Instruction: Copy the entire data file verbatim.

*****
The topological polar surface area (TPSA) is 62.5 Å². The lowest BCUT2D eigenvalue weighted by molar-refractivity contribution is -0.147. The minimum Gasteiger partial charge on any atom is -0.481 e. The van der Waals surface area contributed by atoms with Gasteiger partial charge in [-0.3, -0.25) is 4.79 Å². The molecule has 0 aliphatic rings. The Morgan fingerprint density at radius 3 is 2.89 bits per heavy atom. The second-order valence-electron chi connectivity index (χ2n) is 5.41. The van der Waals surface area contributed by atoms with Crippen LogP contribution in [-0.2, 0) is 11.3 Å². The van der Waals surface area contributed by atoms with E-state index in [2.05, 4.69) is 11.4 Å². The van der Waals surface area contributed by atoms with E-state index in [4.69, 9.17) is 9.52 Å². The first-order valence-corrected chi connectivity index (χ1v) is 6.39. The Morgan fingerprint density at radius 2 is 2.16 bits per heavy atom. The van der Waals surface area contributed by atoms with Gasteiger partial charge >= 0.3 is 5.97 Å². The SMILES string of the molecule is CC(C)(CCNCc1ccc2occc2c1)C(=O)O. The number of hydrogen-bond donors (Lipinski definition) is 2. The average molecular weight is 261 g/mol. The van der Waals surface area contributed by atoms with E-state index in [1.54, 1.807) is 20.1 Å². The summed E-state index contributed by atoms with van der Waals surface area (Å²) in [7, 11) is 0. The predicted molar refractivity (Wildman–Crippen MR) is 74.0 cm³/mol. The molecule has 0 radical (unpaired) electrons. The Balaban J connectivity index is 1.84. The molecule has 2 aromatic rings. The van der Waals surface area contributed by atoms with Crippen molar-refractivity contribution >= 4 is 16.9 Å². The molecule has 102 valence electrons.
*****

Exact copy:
The topological polar surface area (TPSA) is 62.5 Å². The lowest BCUT2D eigenvalue weighted by molar-refractivity contribution is -0.147. The minimum Gasteiger partial charge on any atom is -0.481 e. The van der Waals surface area contributed by atoms with Gasteiger partial charge in [-0.3, -0.25) is 4.79 Å². The molecule has 0 aliphatic rings. The Morgan fingerprint density at radius 3 is 2.89 bits per heavy atom. The second-order valence-electron chi connectivity index (χ2n) is 5.41. The van der Waals surface area contributed by atoms with Crippen LogP contribution in [-0.2, 0) is 11.3 Å². The van der Waals surface area contributed by atoms with E-state index in [2.05, 4.69) is 11.4 Å². The van der Waals surface area contributed by atoms with E-state index in [4.69, 9.17) is 9.52 Å². The first-order valence-corrected chi connectivity index (χ1v) is 6.39. The Morgan fingerprint density at radius 2 is 2.16 bits per heavy atom. The van der Waals surface area contributed by atoms with Gasteiger partial charge >= 0.3 is 5.97 Å². The SMILES string of the molecule is CC(C)(CCNCc1ccc2occc2c1)C(=O)O. The number of hydrogen-bond donors (Lipinski definition) is 2. The average molecular weight is 261 g/mol. The van der Waals surface area contributed by atoms with E-state index in [1.54, 1.807) is 20.1 Å². The summed E-state index contributed by atoms with van der Waals surface area (Å²) in [7, 11) is 0. The predicted molar refractivity (Wildman–Crippen MR) is 74.0 cm³/mol. The molecule has 0 radical (unpaired) electrons. The Balaban J connectivity index is 1.84. The molecule has 2 aromatic rings. The van der Waals surface area contributed by atoms with Crippen molar-refractivity contribution >= 4 is 16.9 Å². The molecule has 102 valence electrons.